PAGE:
Anticonvulsant testing

Frings audiogenic seizure-susceptible mice were obtained from an in-house colony maintained by the Anticonvulsant Screening Program at the University of Utah. Before testing, all mice were maintained on a 12-h light/dark cycle, and food and water were available ad libitum according to the guidelines outlined in the NIH Guide for Care and Use of Laboratory Animals. All animal procedures were approved by the Institutional Animal Care and Use Committee at the University of Utah.

The Frings audiogenic seizure-susceptible mouse is a model of sensory-evoked reflex seizures (6). The seizure phenotype is characterized by a sequence of wild running, loss of righting reflex, tonic flexion, and ultimately tonic extension in response to a high-intensity sound stimulus. One-month-old female Frings mice were injected intraperitoneally (i.p.) with varying doses (1–30 mmol/kg) of ACA, acetone, l-(+)-BHB, d-(−)-BHB, or the racemate, dl-BHB. Fifteen minutes after i.p. administration of the test compound, individual mice were placed into a round, plexiglas sound chamber and exposed to 110-dB, 11-KHz sound for a total of 20 s or until a full tonic extension seizure was elicited (6).

Gas chromatography–mass spectrometry

Standards were prepared in the following manner. Stock solutions (1 mg/ml) of DBA, D-(−)-BHB, L-(+)-BHB, and the racemate, DL-BHB, were prepared by using methanol (Fisher Scientific, Pittsburgh, PA, U.S.A.) as the solvent. These samples were further diluted to 1 μg/ml and stored overnight at 2–8C. The following day, 0.1 ml of each of these solutions was transferred to an autosampler vial equipped with a conical low-volume insert, and evaporated under N2 gas. Each sample was re-dissolved in 50 μl of ethyl acetate (which had been dried with magnesium sulfate) and then reevaporated. They were again dissolved in 50 μl of ethyl acetate to which 50 μl of a derivatizing agent, perfluoroacetic anhydride, was added. Vials were then capped and heated to 70C for 60 min. Gas chromatography–mass spectrometry (GC-MS) analysis was performed with a Hewlett Packard 5890 Series II Gas Chromatograph (equipped with an electron-capture detector, model 7673 Injector, and a HP 3396 Series II Integrator) as previously described (7).


DBA (C14H15N; MW, 197.28), ethyl acetate, and perfluoroacetic anhydride were purchased through Aldrich (Milwaukee, WI, U.S.A.), Fisher Scientific (Pittsburgh, PA, U.S.A.), and Fluka (Ronkonkoma, NY, U.S.A.), respectively. Differing lots of ACA, acetone, d-(−)-BHB, l-(+)-BHB, and dl-BHB, were obtained from both Sigma Chemical Co. (St. Louis, MO, U.S.A.) and Aldrich.


After a 10 mmol/kg i.p. injection of ACA, eight of eight mice were protected against sound-induced tonic extension. Acetone also was protective in eight of eight mice administered 10 mmol/kg acetone. With 30 mmol/kg l-(+)-BHB, seven of eight mice injected were protected against sound-induced tonic extension, whereas none of eight mice given a similar dose of the d-(−)-isomer were protected 15 min after injection. Summary data obtained with ACA, acetone, and l-(+)-BHB are presented in Table 1.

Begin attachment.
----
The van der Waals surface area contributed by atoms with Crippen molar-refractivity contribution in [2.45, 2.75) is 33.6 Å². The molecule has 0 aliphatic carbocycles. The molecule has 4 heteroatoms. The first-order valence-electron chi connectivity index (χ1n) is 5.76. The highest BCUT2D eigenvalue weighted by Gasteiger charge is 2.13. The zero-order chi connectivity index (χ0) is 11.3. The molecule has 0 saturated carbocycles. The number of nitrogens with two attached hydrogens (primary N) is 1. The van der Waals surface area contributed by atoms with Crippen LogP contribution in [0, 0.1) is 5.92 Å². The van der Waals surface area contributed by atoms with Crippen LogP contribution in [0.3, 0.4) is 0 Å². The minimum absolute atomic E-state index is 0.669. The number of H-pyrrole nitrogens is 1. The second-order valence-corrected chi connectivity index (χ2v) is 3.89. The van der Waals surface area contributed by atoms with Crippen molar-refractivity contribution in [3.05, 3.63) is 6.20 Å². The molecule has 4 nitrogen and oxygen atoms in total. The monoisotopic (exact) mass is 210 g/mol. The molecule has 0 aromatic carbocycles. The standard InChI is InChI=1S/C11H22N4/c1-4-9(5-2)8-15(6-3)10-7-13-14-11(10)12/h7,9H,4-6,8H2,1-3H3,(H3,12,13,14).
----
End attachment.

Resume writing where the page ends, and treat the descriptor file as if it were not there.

Table 1.  Summary of anticonvulsant efficacy data in Frings audiogenic seizure-susceptible mice

Test compound


95% Confidence interval


19.0 mmol/kg



7.3 mmol/kg



3.1 mmol/kg



94 μmol/kg


At a 30 mmol/kg dose, both stereoisomers of BHB produced signs of acute toxicity characterized by mild gait abnormality, lack of exploratory activity coupled with blank stares, and watery stools. All animals recovered fully from sound-induced seizures and BHB toxicity within 2 h. Conversely, ACA and acetone doses of <20 mmol/kg were well tolerated.

Surprisingly, the racemate (dl-BHB) did not protect Frings mice against sound-induced seizures, raising concerns about the effects seen with l-(+)-BHB. Additionally, the clinical relevance of l-(+)-BHB effects was raised because it is the d-(−)-isomer that is biologically produced (8). Doepner et al. (9) reported earlier that l-(+)-BHB block of transient outward K+ current in myocardial mouse cells was due to DBA, which they identified with UV spectroscopy; however, no direct demonstration of this was provided. Therefore, we used GC-MS to determine whether commercial lots of the l-(+)-isomer of BHB in fact contained DBA.

In the GC-MS scan mode, the derivitized DBA resulted in a peak at 7.19 min with M/Z (mass/charge) ions of 91.10 and 202.10 as the most abundant ions. As shown in Fig. 1, using the select ion monitoring (SIM) at M/Z 202.10, the peak at 7.29 min was not present in either the dl-racemate or the d-(−)-BHB standards. However, there was evidence of DBA in the l-(+)-BHB. Using standard solutions of DBA, we estimated that there was not >0.01% DBA contamination of the d-(−)-BHB and dl-BHB compounds, but that DBA composed 0.4% of the l-(+)-BHB. Thus 1–30 mmol of l-(+)-BHB would contain roughly 40 μmol to 1.2 mmol of DBA. Dibenzylamine also was identified in l-(+)-BHB from different lots obtained through both Aldrich and Sigma.

Given these findings, we next examined the effects of DBA in Frings audiogenic seizure-susceptible mice. Fifteen minutes after administering 200 μmol/kg DBA i.p., complete protection against sound-induced tonic extension was observed in four of four mice. Over a concentration range of 50–200 μmol/kg (four to 11 mice per dose), DBA produced a dose-dependent block of audiogenic seizures (Table 1).